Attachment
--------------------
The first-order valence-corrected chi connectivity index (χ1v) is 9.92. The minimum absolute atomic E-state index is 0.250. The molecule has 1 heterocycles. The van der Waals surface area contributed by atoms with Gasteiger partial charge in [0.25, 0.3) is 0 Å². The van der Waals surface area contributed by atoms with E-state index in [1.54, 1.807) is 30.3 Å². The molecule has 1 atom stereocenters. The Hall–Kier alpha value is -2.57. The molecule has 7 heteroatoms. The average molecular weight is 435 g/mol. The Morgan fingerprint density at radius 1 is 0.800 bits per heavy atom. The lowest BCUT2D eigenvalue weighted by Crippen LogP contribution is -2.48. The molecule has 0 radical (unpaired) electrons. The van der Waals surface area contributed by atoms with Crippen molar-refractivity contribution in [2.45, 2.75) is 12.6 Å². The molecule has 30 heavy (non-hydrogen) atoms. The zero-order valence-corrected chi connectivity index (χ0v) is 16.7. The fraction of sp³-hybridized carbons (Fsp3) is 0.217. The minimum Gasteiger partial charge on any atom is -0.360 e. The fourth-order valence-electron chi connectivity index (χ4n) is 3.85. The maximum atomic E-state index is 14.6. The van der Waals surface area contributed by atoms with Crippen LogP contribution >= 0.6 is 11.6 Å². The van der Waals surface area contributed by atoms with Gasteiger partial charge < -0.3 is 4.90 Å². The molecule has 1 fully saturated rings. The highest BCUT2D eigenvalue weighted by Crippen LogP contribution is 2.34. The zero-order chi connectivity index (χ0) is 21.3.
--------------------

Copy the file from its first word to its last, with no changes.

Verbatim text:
The first-order valence-corrected chi connectivity index (χ1v) is 9.92. The minimum absolute atomic E-state index is 0.250. The molecule has 1 heterocycles. The van der Waals surface area contributed by atoms with Gasteiger partial charge in [0.25, 0.3) is 0 Å². The van der Waals surface area contributed by atoms with E-state index in [1.54, 1.807) is 30.3 Å². The molecule has 1 atom stereocenters. The Hall–Kier alpha value is -2.57. The molecule has 7 heteroatoms. The average molecular weight is 435 g/mol. The Morgan fingerprint density at radius 1 is 0.800 bits per heavy atom. The lowest BCUT2D eigenvalue weighted by Crippen LogP contribution is -2.48. The molecule has 0 radical (unpaired) electrons. The van der Waals surface area contributed by atoms with Crippen molar-refractivity contribution in [2.45, 2.75) is 12.6 Å². The molecule has 30 heavy (non-hydrogen) atoms. The zero-order valence-corrected chi connectivity index (χ0v) is 16.7. The fraction of sp³-hybridized carbons (Fsp3) is 0.217. The minimum Gasteiger partial charge on any atom is -0.360 e. The fourth-order valence-electron chi connectivity index (χ4n) is 3.85. The maximum atomic E-state index is 14.6. The van der Waals surface area contributed by atoms with Crippen LogP contribution >= 0.6 is 11.6 Å². The van der Waals surface area contributed by atoms with Gasteiger partial charge < -0.3 is 4.90 Å². The molecule has 1 fully saturated rings. The highest BCUT2D eigenvalue weighted by Crippen LogP contribution is 2.34. The zero-order chi connectivity index (χ0) is 21.3.